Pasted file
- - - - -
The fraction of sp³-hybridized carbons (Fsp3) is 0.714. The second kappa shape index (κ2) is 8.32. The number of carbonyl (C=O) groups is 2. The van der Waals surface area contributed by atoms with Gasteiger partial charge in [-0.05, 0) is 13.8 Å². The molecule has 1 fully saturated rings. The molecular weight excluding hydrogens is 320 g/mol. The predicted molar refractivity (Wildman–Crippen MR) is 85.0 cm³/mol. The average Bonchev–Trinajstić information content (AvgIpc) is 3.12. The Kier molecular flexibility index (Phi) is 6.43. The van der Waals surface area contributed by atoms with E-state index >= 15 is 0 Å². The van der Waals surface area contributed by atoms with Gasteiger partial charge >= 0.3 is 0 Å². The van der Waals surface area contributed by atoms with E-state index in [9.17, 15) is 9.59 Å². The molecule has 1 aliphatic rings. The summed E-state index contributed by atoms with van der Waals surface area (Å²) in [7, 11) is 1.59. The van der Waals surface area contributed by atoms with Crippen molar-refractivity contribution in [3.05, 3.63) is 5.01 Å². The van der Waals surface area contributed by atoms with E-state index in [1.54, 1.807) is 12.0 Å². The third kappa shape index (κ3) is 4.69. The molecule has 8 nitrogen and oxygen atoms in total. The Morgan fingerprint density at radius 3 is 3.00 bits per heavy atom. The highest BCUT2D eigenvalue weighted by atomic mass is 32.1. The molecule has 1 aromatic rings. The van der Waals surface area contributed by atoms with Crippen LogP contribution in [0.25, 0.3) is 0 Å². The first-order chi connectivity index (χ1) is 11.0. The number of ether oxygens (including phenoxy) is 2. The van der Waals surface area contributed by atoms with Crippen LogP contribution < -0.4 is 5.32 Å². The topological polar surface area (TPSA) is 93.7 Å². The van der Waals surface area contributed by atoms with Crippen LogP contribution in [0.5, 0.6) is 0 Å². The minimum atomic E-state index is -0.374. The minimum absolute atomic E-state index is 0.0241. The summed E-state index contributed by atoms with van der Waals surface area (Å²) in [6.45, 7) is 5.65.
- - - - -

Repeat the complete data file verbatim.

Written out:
The fraction of sp³-hybridized carbons (Fsp3) is 0.714. The second kappa shape index (κ2) is 8.32. The number of carbonyl (C=O) groups is 2. The van der Waals surface area contributed by atoms with Gasteiger partial charge in [-0.05, 0) is 13.8 Å². The molecule has 1 fully saturated rings. The molecular weight excluding hydrogens is 320 g/mol. The predicted molar refractivity (Wildman–Crippen MR) is 85.0 cm³/mol. The average Bonchev–Trinajstić information content (AvgIpc) is 3.12. The Kier molecular flexibility index (Phi) is 6.43. The van der Waals surface area contributed by atoms with E-state index >= 15 is 0 Å². The van der Waals surface area contributed by atoms with Gasteiger partial charge >= 0.3 is 0 Å². The van der Waals surface area contributed by atoms with E-state index in [9.17, 15) is 9.59 Å². The molecule has 1 aliphatic rings. The summed E-state index contributed by atoms with van der Waals surface area (Å²) in [7, 11) is 1.59. The van der Waals surface area contributed by atoms with Crippen molar-refractivity contribution in [3.05, 3.63) is 5.01 Å². The van der Waals surface area contributed by atoms with E-state index in [1.54, 1.807) is 12.0 Å². The third kappa shape index (κ3) is 4.69. The molecule has 8 nitrogen and oxygen atoms in total. The Morgan fingerprint density at radius 3 is 3.00 bits per heavy atom. The highest BCUT2D eigenvalue weighted by atomic mass is 32.1. The molecule has 1 aromatic rings. The van der Waals surface area contributed by atoms with Crippen LogP contribution in [0.25, 0.3) is 0 Å². The first-order chi connectivity index (χ1) is 11.0. The number of ether oxygens (including phenoxy) is 2. The van der Waals surface area contributed by atoms with Crippen LogP contribution < -0.4 is 5.32 Å². The topological polar surface area (TPSA) is 93.7 Å². The van der Waals surface area contributed by atoms with Crippen LogP contribution in [0.5, 0.6) is 0 Å². The minimum atomic E-state index is -0.374. The minimum absolute atomic E-state index is 0.0241. The summed E-state index contributed by atoms with van der Waals surface area (Å²) in [6.45, 7) is 5.65.